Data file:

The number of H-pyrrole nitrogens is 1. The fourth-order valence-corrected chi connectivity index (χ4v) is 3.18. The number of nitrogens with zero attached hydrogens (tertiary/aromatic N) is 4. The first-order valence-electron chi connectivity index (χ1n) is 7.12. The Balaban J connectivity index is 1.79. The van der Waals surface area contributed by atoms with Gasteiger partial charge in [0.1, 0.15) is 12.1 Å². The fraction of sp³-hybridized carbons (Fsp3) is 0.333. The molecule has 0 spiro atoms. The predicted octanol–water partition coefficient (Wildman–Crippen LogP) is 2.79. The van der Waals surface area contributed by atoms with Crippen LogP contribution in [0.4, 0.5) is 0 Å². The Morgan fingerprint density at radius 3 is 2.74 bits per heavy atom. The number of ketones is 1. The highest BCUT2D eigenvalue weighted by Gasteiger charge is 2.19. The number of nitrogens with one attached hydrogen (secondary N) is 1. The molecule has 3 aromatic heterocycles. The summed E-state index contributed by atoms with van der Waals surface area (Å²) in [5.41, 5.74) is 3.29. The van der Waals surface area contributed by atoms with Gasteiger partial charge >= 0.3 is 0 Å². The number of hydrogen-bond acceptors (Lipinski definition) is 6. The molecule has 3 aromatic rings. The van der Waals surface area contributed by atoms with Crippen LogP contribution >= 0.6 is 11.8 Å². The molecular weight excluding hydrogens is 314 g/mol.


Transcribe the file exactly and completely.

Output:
The number of H-pyrrole nitrogens is 1. The fourth-order valence-corrected chi connectivity index (χ4v) is 3.18. The number of nitrogens with zero attached hydrogens (tertiary/aromatic N) is 4. The first-order valence-electron chi connectivity index (χ1n) is 7.12. The Balaban J connectivity index is 1.79. The van der Waals surface area contributed by atoms with Gasteiger partial charge in [0.1, 0.15) is 12.1 Å². The fraction of sp³-hybridized carbons (Fsp3) is 0.333. The molecule has 0 spiro atoms. The predicted octanol–water partition coefficient (Wildman–Crippen LogP) is 2.79. The van der Waals surface area contributed by atoms with Crippen LogP contribution in [0.4, 0.5) is 0 Å². The Morgan fingerprint density at radius 3 is 2.74 bits per heavy atom. The number of ketones is 1. The highest BCUT2D eigenvalue weighted by Gasteiger charge is 2.19. The number of nitrogens with one attached hydrogen (secondary N) is 1. The molecule has 3 aromatic heterocycles. The summed E-state index contributed by atoms with van der Waals surface area (Å²) in [5.41, 5.74) is 3.29. The van der Waals surface area contributed by atoms with Gasteiger partial charge >= 0.3 is 0 Å². The number of hydrogen-bond acceptors (Lipinski definition) is 6. The molecule has 3 aromatic rings. The van der Waals surface area contributed by atoms with Crippen LogP contribution >= 0.6 is 11.8 Å². The molecular weight excluding hydrogens is 314 g/mol.